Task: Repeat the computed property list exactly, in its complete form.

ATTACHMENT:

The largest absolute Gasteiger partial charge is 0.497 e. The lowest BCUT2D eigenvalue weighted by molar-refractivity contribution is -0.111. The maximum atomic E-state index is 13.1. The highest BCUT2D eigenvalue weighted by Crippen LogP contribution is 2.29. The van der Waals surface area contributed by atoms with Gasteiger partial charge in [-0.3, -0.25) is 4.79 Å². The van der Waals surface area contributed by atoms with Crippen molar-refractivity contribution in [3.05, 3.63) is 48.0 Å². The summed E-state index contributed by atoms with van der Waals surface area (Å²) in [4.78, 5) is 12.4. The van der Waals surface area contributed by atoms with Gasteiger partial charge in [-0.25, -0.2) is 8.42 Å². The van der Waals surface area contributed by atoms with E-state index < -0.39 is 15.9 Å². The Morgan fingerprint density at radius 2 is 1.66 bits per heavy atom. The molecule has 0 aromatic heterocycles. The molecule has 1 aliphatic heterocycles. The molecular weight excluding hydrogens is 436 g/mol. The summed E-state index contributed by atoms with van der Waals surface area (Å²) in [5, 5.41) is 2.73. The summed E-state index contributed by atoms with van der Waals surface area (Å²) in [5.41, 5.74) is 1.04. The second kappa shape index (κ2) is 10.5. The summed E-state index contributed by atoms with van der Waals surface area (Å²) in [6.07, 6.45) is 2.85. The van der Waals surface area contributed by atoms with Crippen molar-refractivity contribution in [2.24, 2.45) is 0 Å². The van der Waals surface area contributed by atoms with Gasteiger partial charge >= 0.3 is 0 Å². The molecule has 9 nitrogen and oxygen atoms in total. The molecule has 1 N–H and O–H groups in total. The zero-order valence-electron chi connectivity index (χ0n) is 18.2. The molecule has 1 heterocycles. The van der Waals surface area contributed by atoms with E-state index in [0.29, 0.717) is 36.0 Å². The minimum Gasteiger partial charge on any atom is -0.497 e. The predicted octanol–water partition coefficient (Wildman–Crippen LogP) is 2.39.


The largest absolute Gasteiger partial charge is 0.497 e. The lowest BCUT2D eigenvalue weighted by molar-refractivity contribution is -0.111. The maximum atomic E-state index is 13.1. The highest BCUT2D eigenvalue weighted by Crippen LogP contribution is 2.29. The van der Waals surface area contributed by atoms with Gasteiger partial charge in [-0.3, -0.25) is 4.79 Å². The van der Waals surface area contributed by atoms with Crippen molar-refractivity contribution in [3.05, 3.63) is 48.0 Å². The summed E-state index contributed by atoms with van der Waals surface area (Å²) in [4.78, 5) is 12.4. The van der Waals surface area contributed by atoms with Gasteiger partial charge in [-0.25, -0.2) is 8.42 Å². The van der Waals surface area contributed by atoms with E-state index < -0.39 is 15.9 Å². The Morgan fingerprint density at radius 2 is 1.66 bits per heavy atom. The molecule has 0 aromatic heterocycles. The molecule has 1 aliphatic heterocycles. The molecular weight excluding hydrogens is 436 g/mol. The summed E-state index contributed by atoms with van der Waals surface area (Å²) in [5, 5.41) is 2.73. The summed E-state index contributed by atoms with van der Waals surface area (Å²) in [5.41, 5.74) is 1.04. The second kappa shape index (κ2) is 10.5. The summed E-state index contributed by atoms with van der Waals surface area (Å²) in [6.07, 6.45) is 2.85. The van der Waals surface area contributed by atoms with Crippen molar-refractivity contribution in [2.24, 2.45) is 0 Å². The van der Waals surface area contributed by atoms with Gasteiger partial charge >= 0.3 is 0 Å². The molecule has 9 nitrogen and oxygen atoms in total. The molecule has 1 N–H and O–H groups in total. The zero-order valence-electron chi connectivity index (χ0n) is 18.2. The molecule has 1 heterocycles. The van der Waals surface area contributed by atoms with E-state index in [0.29, 0.717) is 36.0 Å². The minimum Gasteiger partial charge on any atom is -0.497 e. The predicted octanol–water partition coefficient (Wildman–Crippen LogP) is 2.39.